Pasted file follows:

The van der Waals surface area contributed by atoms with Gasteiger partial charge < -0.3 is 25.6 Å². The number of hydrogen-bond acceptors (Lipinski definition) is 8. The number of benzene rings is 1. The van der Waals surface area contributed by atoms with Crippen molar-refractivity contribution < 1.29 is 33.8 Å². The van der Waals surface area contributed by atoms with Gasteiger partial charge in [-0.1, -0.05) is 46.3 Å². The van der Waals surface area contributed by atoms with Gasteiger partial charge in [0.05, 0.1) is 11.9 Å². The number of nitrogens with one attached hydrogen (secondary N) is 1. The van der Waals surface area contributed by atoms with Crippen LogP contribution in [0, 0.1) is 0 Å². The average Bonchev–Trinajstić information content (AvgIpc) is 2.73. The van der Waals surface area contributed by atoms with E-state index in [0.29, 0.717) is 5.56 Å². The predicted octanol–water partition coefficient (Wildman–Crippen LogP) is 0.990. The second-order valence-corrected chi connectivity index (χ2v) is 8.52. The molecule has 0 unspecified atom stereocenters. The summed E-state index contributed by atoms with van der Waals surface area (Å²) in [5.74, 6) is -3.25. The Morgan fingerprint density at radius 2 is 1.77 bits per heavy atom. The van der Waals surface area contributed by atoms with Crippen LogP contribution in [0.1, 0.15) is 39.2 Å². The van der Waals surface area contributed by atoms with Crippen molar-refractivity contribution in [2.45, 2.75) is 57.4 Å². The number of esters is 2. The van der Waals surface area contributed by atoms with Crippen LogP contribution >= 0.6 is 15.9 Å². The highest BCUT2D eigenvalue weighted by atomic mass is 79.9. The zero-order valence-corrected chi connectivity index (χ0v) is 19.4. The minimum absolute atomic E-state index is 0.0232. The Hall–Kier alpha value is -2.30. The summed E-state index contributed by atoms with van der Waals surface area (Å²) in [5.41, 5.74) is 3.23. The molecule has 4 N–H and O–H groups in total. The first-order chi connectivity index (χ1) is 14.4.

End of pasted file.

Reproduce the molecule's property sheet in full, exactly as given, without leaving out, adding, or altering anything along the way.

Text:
The van der Waals surface area contributed by atoms with Gasteiger partial charge < -0.3 is 25.6 Å². The number of hydrogen-bond acceptors (Lipinski definition) is 8. The number of benzene rings is 1. The van der Waals surface area contributed by atoms with Crippen molar-refractivity contribution < 1.29 is 33.8 Å². The van der Waals surface area contributed by atoms with Gasteiger partial charge in [-0.1, -0.05) is 46.3 Å². The van der Waals surface area contributed by atoms with Gasteiger partial charge in [0.05, 0.1) is 11.9 Å². The number of nitrogens with one attached hydrogen (secondary N) is 1. The van der Waals surface area contributed by atoms with Crippen LogP contribution in [0, 0.1) is 0 Å². The average Bonchev–Trinajstić information content (AvgIpc) is 2.73. The van der Waals surface area contributed by atoms with E-state index in [0.29, 0.717) is 5.56 Å². The predicted octanol–water partition coefficient (Wildman–Crippen LogP) is 0.990. The second-order valence-corrected chi connectivity index (χ2v) is 8.52. The molecule has 0 unspecified atom stereocenters. The summed E-state index contributed by atoms with van der Waals surface area (Å²) in [5.74, 6) is -3.25. The Morgan fingerprint density at radius 2 is 1.77 bits per heavy atom. The van der Waals surface area contributed by atoms with Crippen LogP contribution in [0.1, 0.15) is 39.2 Å². The van der Waals surface area contributed by atoms with Crippen molar-refractivity contribution in [2.45, 2.75) is 57.4 Å². The number of esters is 2. The van der Waals surface area contributed by atoms with Crippen LogP contribution >= 0.6 is 15.9 Å². The highest BCUT2D eigenvalue weighted by atomic mass is 79.9. The zero-order valence-corrected chi connectivity index (χ0v) is 19.4. The minimum absolute atomic E-state index is 0.0232. The Hall–Kier alpha value is -2.30. The summed E-state index contributed by atoms with van der Waals surface area (Å²) in [5.41, 5.74) is 3.23. The molecule has 4 N–H and O–H groups in total. The first-order chi connectivity index (χ1) is 14.4.